Tony Blair decided to postpone a party to mark the launch of his memoirs in London last night to head off a protest by anti-war campaigners who threatened to disrupt it. The former prime minister, who had already scrapped a planned London book signing yesterday for the same reason, thought it would be best to push back the date of his party at Tate Modern.
Mr Blair said: "It is sad in a way because you should have the right to sign books or see your friends if you want to. But it was going to cause so much hassle. The people at the party are friends – and some of them are not political at all."
He told ITV's This Morning show: "I don't mind going through protesters – I have lived with that all my political life. But for other people it can be a bit unpleasant and frightening."
He said the party was intended to be a "thank you" to the people who had helped produce his memoirs, A Journey, in which he described his successor Gordon Brown as "maddening", "strange" and having "zero" emotional intelligence. Mr Blair said he and Mr Brown had not been in contact since the publication of the book, adding: "But we will."
Campaigners against the wars in Iraq and Afghanistan had planned to demonstrate outside the Tate Modern and criticised the gallery for allowing the party to be held there.
Lindsey German, the convenor of the Stop the War Coalition, said Mr Blair's decision was a "big victory" for the anti-war movement. She said: "It shows he is running scared. The people who say we should not protest are denying us the right to persist in asking questions about the war and denying the rights of Iraqis who are still suffering because of Blair's policies."
Eggs and shoes were hurled by protesters when Mr Blair signed copies of his book in Dublin at the weekend. One of them tried to make a citizen's arrest.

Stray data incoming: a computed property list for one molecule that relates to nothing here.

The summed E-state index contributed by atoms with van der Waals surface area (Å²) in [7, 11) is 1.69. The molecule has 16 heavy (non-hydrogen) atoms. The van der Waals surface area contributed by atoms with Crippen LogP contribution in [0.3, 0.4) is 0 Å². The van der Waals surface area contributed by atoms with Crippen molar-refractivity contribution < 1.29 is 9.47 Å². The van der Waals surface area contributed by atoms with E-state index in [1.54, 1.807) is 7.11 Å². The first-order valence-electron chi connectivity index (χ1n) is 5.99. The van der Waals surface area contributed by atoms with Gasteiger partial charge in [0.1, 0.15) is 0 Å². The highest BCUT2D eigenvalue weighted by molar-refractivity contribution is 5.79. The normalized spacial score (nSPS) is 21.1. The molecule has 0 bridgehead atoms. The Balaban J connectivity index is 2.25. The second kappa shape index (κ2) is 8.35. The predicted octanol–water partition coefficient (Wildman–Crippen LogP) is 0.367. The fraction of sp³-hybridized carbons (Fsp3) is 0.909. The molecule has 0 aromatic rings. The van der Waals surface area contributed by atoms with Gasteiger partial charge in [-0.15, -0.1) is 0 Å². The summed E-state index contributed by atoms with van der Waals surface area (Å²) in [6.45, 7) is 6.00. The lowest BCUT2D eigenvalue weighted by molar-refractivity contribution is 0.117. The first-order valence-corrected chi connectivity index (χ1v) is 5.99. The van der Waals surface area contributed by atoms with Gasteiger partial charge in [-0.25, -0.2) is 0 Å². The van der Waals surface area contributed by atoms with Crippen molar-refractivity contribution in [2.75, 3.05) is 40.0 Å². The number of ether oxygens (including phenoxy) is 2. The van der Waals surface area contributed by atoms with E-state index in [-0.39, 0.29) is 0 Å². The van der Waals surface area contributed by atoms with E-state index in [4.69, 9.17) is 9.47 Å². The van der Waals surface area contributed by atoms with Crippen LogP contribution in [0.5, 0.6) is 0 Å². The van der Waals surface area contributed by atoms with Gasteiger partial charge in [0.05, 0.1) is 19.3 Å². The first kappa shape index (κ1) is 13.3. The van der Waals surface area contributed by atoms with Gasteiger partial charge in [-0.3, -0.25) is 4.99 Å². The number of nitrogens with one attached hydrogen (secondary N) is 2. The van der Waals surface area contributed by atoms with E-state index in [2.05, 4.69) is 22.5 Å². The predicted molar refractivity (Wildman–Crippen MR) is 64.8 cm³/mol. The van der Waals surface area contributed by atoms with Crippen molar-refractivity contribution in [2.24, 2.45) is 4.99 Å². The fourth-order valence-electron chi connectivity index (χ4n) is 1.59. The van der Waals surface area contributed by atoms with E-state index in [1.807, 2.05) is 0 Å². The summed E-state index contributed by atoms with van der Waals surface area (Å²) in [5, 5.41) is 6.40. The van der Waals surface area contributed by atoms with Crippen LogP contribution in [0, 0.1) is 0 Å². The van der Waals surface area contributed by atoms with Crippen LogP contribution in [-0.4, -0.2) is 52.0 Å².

A Journey has soared to No 1 in the bestseller list in the UK and Ireland. The former prime minister, who feared his book would not sell when Lord Mandelson rushed out his autobiography in July, sold more than 92,000 copies in its first four days, against Lord Mandelson's 15,000 in its first few days. According to Neilsen BookScan, the Blair book enjoyed the highest opening-week sale for an autobiography since its records began in 1998.
Mr Blair's publisher Random House, which has already reprinted the book six times, said that when trade, paperback and Irish sales were taken into account, A Journey had sold more than 100,000 copies.
"It has been a phenomenal book for us – everyone has been talking about it and the proof is not in the protests but in the sales," said Waterstone's spokesman Jon Howells. "Overwhelmingly people have decided to make up their minds by reading the book, and we think sales will remain strong through to Christmas. There are few certain things in bookselling, but this is one – prime ministers' memoirs sell. One hopes David Cameron is keeping a diary."
John Major managed first-week sales of only 5,415; Cherie Blair 3,877; John Prescott 1,202 and David Blunkett 769. But Mr Blair has not matched Margaret Thatcher's performance. Her book The Downing Street Years, published before official sales records began, sold 120,000 copies in its first week.Reuse content